Cultivating Leadership

ASCII to Binary encoding of the word "Wik...

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– The leadership I want to explore here has nothing to do with position or authority; it is about influence and responsibility, it’s about leadership from below or from within, writes Patrick Bridgeman, in a new article on Cultivating Leadership in this Fall’s Positive Life.  Bridgeman is Editor of Positive Life, an Irish publication which aim to deliver uplifting, informative articles and information designed to enhance the quality of readers’ lives.  He continues:

I want to equate leadership not with being in charge but rather with the ability to inspire initiative and new thinking in those around us. At the core of this approach is the capacity to navigate new paths, build teams and broker between different points of view…

Sounds good to me! Although, I would not say that there is a contradiction between being in charge and being perceived to be in charge, nor between inspiring and actually being responsible for inspiring others.

The important thing is to maintain one’s grounding and facilitate other people’s growth, whilst still being able to focus your activity on the targets you have set for yourself and others.

So, what we need is a fusion between position based and place based authority, which is very different from believing the world is now unleashing an unbound process of wiki leadership as advocated by MacroWikinomics.  More about that later.

Leading the EU from Below

Finally, some praise for the EU’s choice of President and Foreign Minister of the EU.  The New York Times article on The EU’s New Leaders acknowledges that the choice of a Haiku-writing Belgian Prime Minister and a British baroness and EU Trade Commissioner was smart.

Why so smart? Well, because governance of a network cannot be based on pure hierarchical principles. For starters, because there is no clear hierarchy. Everything is alliances, soft power, give and take, symbolic gestures and horse trading.  Secondly, because hierarchy is not wanted. The EU is composed of 27 Member States each with their own idea of leadership. What they want is a negotiator, someone who can make the most of a near impossible situation.

Needless to say, this does not mean that top-down power will not be involved. The wonderfully strange thing about even such a surprising appointment is that it becomes power. In that sense, leadership from below is a very precarious state of affairs. It seldom happens, or rather, it happens quite often, but once it is recognized as such, it ceases to exist. Plain old leadership takes over. The disciple becomes the leader.

Another thing is that to Belgians, of course, the notion of their Prime Minister being an unknown figure is hard to fathom. This is another very interesting facet of leadership. It can actually be very local. Nobody is felt as more powerful than a tribal leader in a small community. Yet, his or her power seldom extends beyond a few hundred people and beyond a small physical territory. But to the locals, this does not matter.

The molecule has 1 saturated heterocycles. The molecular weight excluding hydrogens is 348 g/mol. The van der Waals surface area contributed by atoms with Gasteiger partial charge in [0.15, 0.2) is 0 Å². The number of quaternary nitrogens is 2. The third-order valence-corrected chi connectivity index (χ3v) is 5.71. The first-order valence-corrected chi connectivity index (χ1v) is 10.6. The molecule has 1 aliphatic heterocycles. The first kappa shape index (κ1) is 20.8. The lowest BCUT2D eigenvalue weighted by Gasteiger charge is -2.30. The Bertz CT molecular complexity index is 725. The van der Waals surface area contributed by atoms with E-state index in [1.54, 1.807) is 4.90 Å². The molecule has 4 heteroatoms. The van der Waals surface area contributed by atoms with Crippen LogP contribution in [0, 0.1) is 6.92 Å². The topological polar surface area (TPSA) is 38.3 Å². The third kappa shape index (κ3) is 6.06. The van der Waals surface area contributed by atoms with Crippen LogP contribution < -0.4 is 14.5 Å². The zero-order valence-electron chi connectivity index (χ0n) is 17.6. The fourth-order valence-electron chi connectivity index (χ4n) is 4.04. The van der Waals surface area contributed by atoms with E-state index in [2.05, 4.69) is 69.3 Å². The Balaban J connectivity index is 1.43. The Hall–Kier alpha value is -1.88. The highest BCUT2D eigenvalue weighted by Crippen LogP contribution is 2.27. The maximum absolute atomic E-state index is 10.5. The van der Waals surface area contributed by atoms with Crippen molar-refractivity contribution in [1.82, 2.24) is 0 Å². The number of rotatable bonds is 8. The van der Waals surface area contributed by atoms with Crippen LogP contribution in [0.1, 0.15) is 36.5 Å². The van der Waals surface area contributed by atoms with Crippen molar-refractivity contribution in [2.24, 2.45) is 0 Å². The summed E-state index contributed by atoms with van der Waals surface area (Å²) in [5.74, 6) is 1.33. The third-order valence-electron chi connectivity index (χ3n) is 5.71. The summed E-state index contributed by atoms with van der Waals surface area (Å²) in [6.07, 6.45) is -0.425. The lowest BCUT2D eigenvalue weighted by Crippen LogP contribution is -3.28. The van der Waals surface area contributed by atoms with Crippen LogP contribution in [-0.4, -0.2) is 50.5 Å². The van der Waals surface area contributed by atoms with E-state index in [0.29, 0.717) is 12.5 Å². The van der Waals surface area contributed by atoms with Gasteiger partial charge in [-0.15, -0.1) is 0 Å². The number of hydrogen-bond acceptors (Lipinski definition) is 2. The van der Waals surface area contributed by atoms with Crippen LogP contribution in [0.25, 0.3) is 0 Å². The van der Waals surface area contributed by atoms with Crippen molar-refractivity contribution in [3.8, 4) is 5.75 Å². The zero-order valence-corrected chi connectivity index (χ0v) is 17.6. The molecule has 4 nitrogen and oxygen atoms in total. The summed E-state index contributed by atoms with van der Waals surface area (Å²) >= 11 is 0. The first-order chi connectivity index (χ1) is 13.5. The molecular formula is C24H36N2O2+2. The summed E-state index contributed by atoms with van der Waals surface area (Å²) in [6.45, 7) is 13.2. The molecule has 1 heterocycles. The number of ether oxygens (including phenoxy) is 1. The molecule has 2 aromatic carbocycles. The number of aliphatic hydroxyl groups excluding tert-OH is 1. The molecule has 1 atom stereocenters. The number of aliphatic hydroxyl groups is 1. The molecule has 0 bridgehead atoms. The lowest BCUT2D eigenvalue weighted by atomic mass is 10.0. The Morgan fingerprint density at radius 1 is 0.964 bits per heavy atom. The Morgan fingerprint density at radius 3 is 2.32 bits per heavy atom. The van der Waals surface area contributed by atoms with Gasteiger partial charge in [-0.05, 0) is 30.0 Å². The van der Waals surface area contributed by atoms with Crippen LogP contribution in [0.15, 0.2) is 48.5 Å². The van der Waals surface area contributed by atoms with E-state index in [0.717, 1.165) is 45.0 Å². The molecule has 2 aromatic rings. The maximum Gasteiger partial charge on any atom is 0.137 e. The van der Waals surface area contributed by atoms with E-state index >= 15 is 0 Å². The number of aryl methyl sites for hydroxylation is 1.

The challenge with the EU has always been that its actions are slow to seep down to individuals. Even though the European policy debates are much more consequential than national policy debates, they are less talked about. The sociology of the whole thing is relatively straight forward. Whatever people think is real becomes real in its consequences. People refuse to believe that an organizational structure they do not understand and politicians and bureaucrats they do not know can have any power at all over themselves. However, if you have seen someone on TV, shaken their hand in a parade, and they talk about your top ten concerns (taxes, the economy, social benefits, safety, culture etc.), then you believe they really can affect change. Little do we consider the fact that politicians may well talk of things they cannot really deliver…

So, in a situation where the national scene is where heroes and villains are created, there is little scope for big Europe. And maybe that is the price we have to pay for real progress on policy issues.

The next few years will show whether this strategy works. I, for one, think that there is much to gain by testing the waters of networked leadership. The EU is the best example we have. The laboratory is a bunch of very much alive Europeans who are slowly recovering from a financial crisis. So, the stakes are high, but the results could be good, if not great. Not bad at all.

Norway Teaches The World Economics

Today’s New York Times article, Thriving Norway Provides an Economics Lesson, illustrates some aspects of the Scandinavian frugality, realism, common sense, welfare thinking, and, well, dare I say virtue, that characterize leadership from below. While there are a lot of issues to be had with the conditions for taking risks, funding, and exhibiting entrepreneurship in such a context, it does avoid the excesses that the rest of the world now is struggling with.

The global financial crisis has brought low the economies of just about every country on earth. But not Norway.

For now…

Good Morning Connecticut TV Interview

TV interview with Trond Arne Undheim on WTNH (Channel 8, New Haven, CT, USA) on Leadership From Below. The hardback is available on Amazon.com and the paperback is available on Lulu.com).